I'm Kate. I do science. And when I'm not blowing stuff up, I'm trying to become a better photographer, musician, and cat. No really, Ruffles is teaching me to lay in front of the heater all day, beg for belly scratches whenever people are near, and tunnel under the area rug in the hallway. It's a good life.

This blog is a partial repository for my own photography, partial collection of inspiration photos (and a reflection of my love for photojournalism) and partial display of the chemistry nerd at my core. Check out more of my work on Flickr or follow me on Twitter!

 

Patterning the embryo
Yoosik Kim and Stanislav Shvartsman | Princeton University | Chemical and Biological Engineering

These images are vertical cross-sectional images of embryos of Drosophila melanogaster — otherwise known as the common fruit fly. The images, obtained using a confocal microscope, are of embryos stained with antibodies in order to visualize molecules that subdivide the embryo into three tissue types: muscle, nervous system, and skin.
Obtaining such images is an engineering challenge since it requires upright positioning of a tiny embryo, which is ellipsoid in shape and only a half-millimeter long.
In collaboration with Lu lab at Georgia Tech, we have developed a microfluidic device to trap and orient a large number of embryos vertically. This technique can be used to quantify spatial profiles of signaling molecules, which can be used to develop mathematical models and eventually to understand the processes that drive the development of the embryo.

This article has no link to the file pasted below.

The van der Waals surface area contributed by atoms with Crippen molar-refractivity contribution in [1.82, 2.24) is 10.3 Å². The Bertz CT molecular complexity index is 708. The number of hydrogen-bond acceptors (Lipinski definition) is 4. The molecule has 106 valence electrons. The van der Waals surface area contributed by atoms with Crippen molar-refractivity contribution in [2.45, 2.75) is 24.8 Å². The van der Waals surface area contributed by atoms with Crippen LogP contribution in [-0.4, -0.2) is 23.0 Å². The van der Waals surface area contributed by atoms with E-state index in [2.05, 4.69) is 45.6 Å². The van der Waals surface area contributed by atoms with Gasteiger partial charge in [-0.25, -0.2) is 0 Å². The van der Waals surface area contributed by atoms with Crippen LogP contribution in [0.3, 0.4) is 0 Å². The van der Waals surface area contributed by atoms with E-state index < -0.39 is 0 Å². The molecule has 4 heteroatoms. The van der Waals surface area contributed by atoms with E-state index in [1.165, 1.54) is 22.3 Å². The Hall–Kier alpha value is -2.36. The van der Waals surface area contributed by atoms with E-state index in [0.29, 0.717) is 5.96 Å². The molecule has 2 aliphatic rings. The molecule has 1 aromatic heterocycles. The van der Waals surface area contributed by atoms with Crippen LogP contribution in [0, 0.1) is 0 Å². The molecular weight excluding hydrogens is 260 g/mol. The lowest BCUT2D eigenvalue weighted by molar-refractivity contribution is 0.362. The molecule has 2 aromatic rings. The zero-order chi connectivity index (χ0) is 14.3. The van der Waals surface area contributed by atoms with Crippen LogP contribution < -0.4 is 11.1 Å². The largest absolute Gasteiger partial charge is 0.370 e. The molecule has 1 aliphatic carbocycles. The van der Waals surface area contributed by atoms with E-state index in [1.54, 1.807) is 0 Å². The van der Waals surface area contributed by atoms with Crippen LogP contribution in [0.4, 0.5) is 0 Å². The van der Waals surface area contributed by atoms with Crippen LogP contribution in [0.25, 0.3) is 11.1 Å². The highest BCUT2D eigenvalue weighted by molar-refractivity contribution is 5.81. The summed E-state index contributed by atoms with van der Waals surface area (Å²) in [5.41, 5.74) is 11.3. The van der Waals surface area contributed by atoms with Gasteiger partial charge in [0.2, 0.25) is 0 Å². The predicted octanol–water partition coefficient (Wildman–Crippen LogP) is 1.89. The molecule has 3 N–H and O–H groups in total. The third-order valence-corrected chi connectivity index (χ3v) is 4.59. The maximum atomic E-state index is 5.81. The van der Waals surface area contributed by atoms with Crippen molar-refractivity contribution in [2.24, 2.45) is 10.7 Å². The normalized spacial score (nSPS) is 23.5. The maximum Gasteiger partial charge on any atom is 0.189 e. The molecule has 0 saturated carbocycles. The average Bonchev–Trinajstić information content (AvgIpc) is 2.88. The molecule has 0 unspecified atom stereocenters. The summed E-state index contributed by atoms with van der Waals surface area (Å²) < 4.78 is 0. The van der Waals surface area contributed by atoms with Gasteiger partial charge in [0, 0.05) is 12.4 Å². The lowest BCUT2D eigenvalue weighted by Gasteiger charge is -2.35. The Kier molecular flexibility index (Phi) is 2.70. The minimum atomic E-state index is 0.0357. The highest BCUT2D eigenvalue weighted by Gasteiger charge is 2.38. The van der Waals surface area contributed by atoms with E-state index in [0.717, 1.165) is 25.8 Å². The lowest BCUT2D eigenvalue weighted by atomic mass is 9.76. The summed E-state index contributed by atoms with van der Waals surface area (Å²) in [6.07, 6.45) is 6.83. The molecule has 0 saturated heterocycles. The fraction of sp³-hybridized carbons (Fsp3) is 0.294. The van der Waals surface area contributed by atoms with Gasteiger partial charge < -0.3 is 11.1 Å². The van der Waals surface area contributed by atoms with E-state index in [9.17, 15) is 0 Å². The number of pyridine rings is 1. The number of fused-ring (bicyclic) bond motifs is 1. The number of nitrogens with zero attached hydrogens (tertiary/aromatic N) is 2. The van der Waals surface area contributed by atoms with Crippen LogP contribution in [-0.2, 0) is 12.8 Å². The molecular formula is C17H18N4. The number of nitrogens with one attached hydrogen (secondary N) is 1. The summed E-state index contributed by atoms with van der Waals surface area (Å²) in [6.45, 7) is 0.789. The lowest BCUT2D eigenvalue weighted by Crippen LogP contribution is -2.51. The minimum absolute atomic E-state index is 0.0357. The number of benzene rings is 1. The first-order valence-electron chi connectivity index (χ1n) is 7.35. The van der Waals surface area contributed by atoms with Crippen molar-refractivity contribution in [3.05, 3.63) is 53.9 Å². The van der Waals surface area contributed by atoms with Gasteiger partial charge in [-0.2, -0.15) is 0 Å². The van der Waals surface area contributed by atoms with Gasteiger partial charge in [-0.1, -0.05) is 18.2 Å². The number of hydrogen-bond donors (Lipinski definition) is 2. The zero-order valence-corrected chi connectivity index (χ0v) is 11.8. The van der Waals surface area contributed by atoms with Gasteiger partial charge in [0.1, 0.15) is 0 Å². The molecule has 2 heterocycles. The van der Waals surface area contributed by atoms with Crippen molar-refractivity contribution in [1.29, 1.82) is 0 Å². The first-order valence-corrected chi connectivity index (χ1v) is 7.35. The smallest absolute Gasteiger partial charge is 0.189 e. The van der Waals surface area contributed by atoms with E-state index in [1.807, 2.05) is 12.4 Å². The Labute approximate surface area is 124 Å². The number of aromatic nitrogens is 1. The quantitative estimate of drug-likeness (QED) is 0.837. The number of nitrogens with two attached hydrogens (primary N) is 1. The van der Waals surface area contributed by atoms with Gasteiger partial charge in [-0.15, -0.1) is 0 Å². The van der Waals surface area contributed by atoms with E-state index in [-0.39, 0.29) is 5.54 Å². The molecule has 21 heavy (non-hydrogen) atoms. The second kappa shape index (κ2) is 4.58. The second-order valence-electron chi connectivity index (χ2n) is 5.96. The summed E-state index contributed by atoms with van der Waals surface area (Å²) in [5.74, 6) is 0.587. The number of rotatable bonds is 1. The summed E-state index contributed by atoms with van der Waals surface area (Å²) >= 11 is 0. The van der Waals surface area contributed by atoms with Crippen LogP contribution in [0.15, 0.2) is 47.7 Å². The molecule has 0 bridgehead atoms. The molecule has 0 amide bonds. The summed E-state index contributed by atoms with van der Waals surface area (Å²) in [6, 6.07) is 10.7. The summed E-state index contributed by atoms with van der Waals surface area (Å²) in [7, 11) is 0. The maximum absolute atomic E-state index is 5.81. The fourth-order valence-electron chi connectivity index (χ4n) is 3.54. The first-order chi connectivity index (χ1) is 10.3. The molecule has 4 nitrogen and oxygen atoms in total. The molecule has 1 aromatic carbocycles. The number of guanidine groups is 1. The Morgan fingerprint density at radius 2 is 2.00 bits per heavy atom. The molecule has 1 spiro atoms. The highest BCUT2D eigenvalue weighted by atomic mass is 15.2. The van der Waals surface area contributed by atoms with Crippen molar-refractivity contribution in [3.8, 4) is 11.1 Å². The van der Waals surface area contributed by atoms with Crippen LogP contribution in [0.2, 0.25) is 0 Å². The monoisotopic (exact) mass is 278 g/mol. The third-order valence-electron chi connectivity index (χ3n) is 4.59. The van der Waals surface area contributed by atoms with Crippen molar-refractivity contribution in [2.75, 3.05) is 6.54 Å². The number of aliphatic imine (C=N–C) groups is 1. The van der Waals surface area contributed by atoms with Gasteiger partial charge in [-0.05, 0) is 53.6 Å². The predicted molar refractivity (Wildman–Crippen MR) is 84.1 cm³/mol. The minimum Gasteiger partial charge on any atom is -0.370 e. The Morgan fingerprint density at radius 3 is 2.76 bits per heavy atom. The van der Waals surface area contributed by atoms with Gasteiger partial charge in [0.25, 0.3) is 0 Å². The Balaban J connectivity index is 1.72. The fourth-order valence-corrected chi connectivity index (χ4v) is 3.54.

(source)

Patterning the embryo

Yoosik Kim and Stanislav Shvartsman | Princeton University | Chemical and Biological Engineering

These images are vertical cross-sectional images of embryos of Drosophila melanogaster — otherwise known as the common fruit fly. The images, obtained using a confocal microscope, are of embryos stained with antibodies in order to visualize molecules that subdivide the embryo into three tissue types: muscle, nervous system, and skin.

Obtaining such images is an engineering challenge since it requires upright positioning of a tiny embryo, which is ellipsoid in shape and only a half-millimeter long.

In collaboration with Lu lab at Georgia Tech, we have developed a microfluidic device to trap and orient a large number of embryos vertically. This technique can be used to quantify spatial profiles of signaling molecules, which can be used to develop mathematical models and eventually to understand the processes that drive the development of the embryo.

(source)

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